The day before Halloween my mother asked if I wanted to visit her hometown of Torreon, Coahuila, to celebrate the Day of the Dead. “After 28 years I want to go see my grandmother,” my mother, Blanca, told me. My parents are Jewish and pray for the dead during Yizkor services which correspond with the seasons four times a year. My grandmother always comes to mind in the fall. So we packed our bags and caught a bus in Juarez for a 10-hour bus ride through Mexico.
EL PASO – The Border Network for Human Rights held its eighth annual Day of the Dead Procession along the Cesar E. Chavez border highway on Nov. 1 to remember those who have perished while trying to enter the United States and show their support for comprehensive Immigration Reform. “As the Day of the Dead looms, we take this day to remember the immigrants who unfortunately lost their lives while crossing the border,” said BNHR director Fernando Garcia. “We should never forget them; we will be here honoring them every year because if we forget about them their deaths will be in vain and more people will lose their life.”
The non-profit BNHR, along with nearly 150 El Pasoans of all ages, marched from Bowie High School through Central El Paso and along the border highway that separates El Paso from Ciudad Juarez. Participants carried coffins made out of cardboard, religious crosses, lit candles and banners to express their support for immigration reform. Although the U.S. Senate passed a comprehensive immigration reform bill that grants a path to citizenship to undocumented residents last summer, the bill is currently stalled in the House of Representatives and unlikely to be discussed this year.
EL PASO – An altar with pan dulce, candles, and fruit baskets placed next to photos of the dead honored the victims of violence in Juarez on this year’s Día de Los Muertos remembrance. Early Friday afternoon, Nov. 2, a mother wept as she stared at the photo of her 15-year-old son, murdered in Juarez, Mexico, in drug-related violence. She said her son was shot at his own residence. About 30 other photos of persons who were killed or who suddenly disappeared were displayed on the altar
Laughter and sobs were heard as family members remembered their loved ones.
NOGALES, México – I love contrasts and extremes: the blazing heat of the desert, and the 40 degree drop in temperature at night this time of year. Día de los Muertos, or Day of the Dead, is that kind of festival— a study of contrasts and extremes, a party of joy and sorrow, yin and yang. The Nogales cemetery, a place of sadness and grief, is today a place of singing, feasting, and marigolds everywhere. The streets are lined with booths selling bouquets of marigolds, sugar skulls, and pan dulce (sweet bread and pastries). There is the smell of roasted pork on skewers slowly dripping into the fires, and strolling guitarists and accordions are everywhere.
MESILLA, NM – Mesilla Plaza near Las Cruces, New Mexico, observed Dia de los Muertos (Day of the Dead) Sunday, October 30, with some 50 altars, each one lovingly assembled with mementos by relatives of the dead to honor and remember their loved ones.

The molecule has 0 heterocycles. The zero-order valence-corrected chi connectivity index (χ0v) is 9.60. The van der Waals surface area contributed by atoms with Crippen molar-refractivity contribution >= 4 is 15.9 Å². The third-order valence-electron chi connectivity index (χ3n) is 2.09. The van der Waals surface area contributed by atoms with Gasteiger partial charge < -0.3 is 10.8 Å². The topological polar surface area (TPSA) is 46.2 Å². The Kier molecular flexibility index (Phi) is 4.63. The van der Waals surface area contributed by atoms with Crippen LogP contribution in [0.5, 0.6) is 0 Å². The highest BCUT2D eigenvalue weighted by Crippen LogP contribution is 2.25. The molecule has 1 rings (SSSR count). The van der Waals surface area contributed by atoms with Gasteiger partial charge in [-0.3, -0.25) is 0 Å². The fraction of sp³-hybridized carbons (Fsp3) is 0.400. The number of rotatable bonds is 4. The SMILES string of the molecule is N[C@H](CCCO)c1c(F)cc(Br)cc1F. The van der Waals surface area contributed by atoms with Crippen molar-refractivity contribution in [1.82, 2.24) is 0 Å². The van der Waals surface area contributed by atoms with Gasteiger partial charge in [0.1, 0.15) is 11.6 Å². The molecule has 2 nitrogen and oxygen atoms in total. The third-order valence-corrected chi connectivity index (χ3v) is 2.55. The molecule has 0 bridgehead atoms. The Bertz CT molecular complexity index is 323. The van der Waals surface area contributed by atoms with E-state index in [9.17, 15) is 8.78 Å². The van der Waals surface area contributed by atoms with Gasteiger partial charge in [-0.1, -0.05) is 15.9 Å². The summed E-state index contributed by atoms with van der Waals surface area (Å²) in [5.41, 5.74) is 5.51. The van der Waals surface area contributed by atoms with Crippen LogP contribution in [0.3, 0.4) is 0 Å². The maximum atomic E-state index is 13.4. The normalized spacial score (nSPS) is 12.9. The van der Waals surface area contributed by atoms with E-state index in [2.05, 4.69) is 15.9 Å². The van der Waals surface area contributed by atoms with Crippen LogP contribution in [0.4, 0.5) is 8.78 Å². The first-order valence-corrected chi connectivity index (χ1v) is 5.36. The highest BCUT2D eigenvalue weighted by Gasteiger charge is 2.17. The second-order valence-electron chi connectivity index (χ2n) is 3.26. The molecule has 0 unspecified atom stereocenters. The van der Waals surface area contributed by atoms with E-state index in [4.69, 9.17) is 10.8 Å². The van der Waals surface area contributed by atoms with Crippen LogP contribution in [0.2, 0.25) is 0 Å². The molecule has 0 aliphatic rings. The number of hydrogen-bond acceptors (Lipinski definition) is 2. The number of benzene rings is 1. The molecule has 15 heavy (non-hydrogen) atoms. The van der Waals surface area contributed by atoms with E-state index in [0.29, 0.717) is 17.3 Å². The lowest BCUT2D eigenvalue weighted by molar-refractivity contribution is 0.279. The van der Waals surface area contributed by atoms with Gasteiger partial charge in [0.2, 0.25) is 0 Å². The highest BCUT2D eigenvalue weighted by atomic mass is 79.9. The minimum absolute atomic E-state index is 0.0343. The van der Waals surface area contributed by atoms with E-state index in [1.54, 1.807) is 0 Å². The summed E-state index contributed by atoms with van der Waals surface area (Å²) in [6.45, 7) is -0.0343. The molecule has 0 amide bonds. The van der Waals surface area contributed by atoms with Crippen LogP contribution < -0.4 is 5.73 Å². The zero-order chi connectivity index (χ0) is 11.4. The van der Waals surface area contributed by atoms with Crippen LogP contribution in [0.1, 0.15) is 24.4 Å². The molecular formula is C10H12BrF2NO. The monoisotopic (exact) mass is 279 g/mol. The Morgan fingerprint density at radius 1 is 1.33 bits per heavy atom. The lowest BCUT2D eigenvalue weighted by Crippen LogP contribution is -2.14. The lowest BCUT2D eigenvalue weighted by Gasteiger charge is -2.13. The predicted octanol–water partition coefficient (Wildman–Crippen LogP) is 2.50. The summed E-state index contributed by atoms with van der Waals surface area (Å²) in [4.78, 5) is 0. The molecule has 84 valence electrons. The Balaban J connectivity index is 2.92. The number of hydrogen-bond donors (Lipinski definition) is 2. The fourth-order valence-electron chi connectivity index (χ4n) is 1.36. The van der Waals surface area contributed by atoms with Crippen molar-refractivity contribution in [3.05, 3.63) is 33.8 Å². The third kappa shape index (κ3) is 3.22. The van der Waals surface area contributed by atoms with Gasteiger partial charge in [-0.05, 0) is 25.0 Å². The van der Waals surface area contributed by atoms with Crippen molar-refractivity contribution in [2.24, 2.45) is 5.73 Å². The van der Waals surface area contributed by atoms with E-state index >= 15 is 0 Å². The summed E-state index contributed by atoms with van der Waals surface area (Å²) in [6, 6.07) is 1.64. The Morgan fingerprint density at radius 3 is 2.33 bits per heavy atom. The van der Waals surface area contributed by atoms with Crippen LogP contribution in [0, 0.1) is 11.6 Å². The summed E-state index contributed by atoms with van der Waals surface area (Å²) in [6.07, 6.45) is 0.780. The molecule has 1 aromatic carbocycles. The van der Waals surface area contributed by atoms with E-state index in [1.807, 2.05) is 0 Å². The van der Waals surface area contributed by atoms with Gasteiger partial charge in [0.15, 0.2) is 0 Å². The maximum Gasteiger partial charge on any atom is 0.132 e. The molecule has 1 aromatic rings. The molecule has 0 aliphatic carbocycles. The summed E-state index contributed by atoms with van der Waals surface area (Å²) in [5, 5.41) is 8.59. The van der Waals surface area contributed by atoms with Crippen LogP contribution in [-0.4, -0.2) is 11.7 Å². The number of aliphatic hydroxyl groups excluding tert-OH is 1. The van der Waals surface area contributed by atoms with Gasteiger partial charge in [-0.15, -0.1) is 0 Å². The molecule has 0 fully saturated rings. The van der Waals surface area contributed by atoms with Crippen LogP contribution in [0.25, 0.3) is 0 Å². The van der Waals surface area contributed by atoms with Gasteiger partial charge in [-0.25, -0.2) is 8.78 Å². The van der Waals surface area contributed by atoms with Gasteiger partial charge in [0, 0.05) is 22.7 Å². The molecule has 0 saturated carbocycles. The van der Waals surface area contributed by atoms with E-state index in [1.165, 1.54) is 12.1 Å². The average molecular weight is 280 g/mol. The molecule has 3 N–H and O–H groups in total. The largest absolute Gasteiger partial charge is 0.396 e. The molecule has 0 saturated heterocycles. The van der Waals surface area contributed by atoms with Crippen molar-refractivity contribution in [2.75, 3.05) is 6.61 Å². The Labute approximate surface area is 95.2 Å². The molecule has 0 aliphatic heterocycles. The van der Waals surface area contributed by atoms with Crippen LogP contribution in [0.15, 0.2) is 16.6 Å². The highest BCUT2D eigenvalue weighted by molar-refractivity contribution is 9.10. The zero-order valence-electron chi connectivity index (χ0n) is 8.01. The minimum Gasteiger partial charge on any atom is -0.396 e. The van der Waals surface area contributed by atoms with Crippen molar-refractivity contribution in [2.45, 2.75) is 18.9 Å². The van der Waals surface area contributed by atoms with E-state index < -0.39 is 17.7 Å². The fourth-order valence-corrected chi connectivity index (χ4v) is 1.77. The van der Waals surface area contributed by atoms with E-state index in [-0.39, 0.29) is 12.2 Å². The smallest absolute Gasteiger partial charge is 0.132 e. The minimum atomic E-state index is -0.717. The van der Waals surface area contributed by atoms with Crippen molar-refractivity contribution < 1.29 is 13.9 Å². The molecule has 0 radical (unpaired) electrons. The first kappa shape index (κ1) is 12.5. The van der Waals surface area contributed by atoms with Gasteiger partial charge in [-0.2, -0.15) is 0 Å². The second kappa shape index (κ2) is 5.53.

EL PASO – Carefully placing her deceased father’s framed portrait on a round table covered with a Spanish style tablecloth, Lorena Andrade neatly arranged his favorite things such as the sugar cane, bananas, tunas and lemons, a pack of L&M cigarettes and a Coca Cola glass bottle. “With the candles and the scent of the flowers they can find you,” she said. “You put food that they like to eat that way they would want to come back and, you know, sit down and talk and eat together. It’s a way for them to come back to visit.”
Like Lorena many people gather at Mercado Mayapán to celebrate Day of the Dead, known to Latinos as Día de Los Muertos. It’s a day and a month when mourners remember their lost loved ones and place ofrendas (offerings) on altars in remembrance and to welcome the departed.
EL PASO – During this week we have been presented with three opportunities to reflect on our life and the lives of those who came before us. This year, Halloween also marks the day on which the 7 billionth baby (Danica May Camacho) has joined the world (www.7billionandme.org), giving us an opportunity to contextualize our own life amidst the 6,999,999,999 other souls on the planet, and to consider the planet itself. Halloween is no longer a child’s holiday; adults are increasingly enamored of costume parties and pumpkin carving. Whether child or adult, the day is a chance for us to be someone or something we are not, not quite, or not yet. In a way, it is liberating.
EL PASO, Texas — Mientras el olor de incienso llenaba el aire, familiares de los difuntos adornaban altares en su honor con papel picado, flor de cempazuchitl, veladoras y su comida favorita. El Día de los Muertos no pasó desapercibido para cientos de personas de El Paso, quienes entre bailables, antojitos, poesía, música y artesanías, aprovecharon la oportunidad para aprender más detalles de esta antigua tradición en distintos eventos realizados por El Mercado Mayapán y El Rincón Bohemio. “En la cultura latina creemos que el espíritu de esa persona que se fue está a nuestro alrededor y esta es una manera de celebrar su vida y nuestra vida”, dijo María Miranda Maloney coordinadora de Rincón Bohemio. “Es poder pensar en ellos, compartir sus historias, su comida favorita, se trata de el ciclo de la vida y aunque es triste este es su día”. Como es costumbre en México, el Día de los Muertos se celebra el 1 y 2 de Noviembre empezando el primer día con la celebración para los niños difuntos o “Día de los Angelitos” y se conmemora a los adultos el segundo día.